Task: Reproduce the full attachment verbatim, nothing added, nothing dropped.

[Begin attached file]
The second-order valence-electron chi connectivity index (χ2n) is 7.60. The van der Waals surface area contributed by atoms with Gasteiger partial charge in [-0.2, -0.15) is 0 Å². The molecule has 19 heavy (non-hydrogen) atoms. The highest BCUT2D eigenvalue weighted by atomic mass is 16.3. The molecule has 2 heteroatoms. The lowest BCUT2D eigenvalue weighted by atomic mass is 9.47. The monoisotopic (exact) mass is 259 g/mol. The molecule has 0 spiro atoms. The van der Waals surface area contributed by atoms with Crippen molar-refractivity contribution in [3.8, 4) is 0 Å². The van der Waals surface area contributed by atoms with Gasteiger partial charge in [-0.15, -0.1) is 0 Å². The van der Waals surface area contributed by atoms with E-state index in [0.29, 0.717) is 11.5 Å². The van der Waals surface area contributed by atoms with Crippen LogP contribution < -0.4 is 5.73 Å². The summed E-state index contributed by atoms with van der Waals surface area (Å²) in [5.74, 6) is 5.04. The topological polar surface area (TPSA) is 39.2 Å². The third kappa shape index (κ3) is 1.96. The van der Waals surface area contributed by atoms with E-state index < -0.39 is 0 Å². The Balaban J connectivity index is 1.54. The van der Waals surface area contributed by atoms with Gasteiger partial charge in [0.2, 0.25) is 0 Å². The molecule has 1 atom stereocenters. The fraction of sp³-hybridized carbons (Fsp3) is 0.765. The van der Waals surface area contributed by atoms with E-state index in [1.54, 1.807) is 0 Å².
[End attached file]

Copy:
The second-order valence-electron chi connectivity index (χ2n) is 7.60. The van der Waals surface area contributed by atoms with Gasteiger partial charge in [-0.2, -0.15) is 0 Å². The molecule has 19 heavy (non-hydrogen) atoms. The highest BCUT2D eigenvalue weighted by atomic mass is 16.3. The molecule has 2 heteroatoms. The lowest BCUT2D eigenvalue weighted by atomic mass is 9.47. The monoisotopic (exact) mass is 259 g/mol. The molecule has 0 spiro atoms. The van der Waals surface area contributed by atoms with Crippen molar-refractivity contribution in [3.8, 4) is 0 Å². The van der Waals surface area contributed by atoms with Gasteiger partial charge in [-0.15, -0.1) is 0 Å². The van der Waals surface area contributed by atoms with E-state index in [0.29, 0.717) is 11.5 Å². The van der Waals surface area contributed by atoms with Crippen LogP contribution < -0.4 is 5.73 Å². The summed E-state index contributed by atoms with van der Waals surface area (Å²) in [5.74, 6) is 5.04. The topological polar surface area (TPSA) is 39.2 Å². The third kappa shape index (κ3) is 1.96. The van der Waals surface area contributed by atoms with E-state index < -0.39 is 0 Å². The Balaban J connectivity index is 1.54. The van der Waals surface area contributed by atoms with Gasteiger partial charge in [0.2, 0.25) is 0 Å². The molecule has 1 atom stereocenters. The fraction of sp³-hybridized carbons (Fsp3) is 0.765. The van der Waals surface area contributed by atoms with E-state index in [1.54, 1.807) is 0 Å².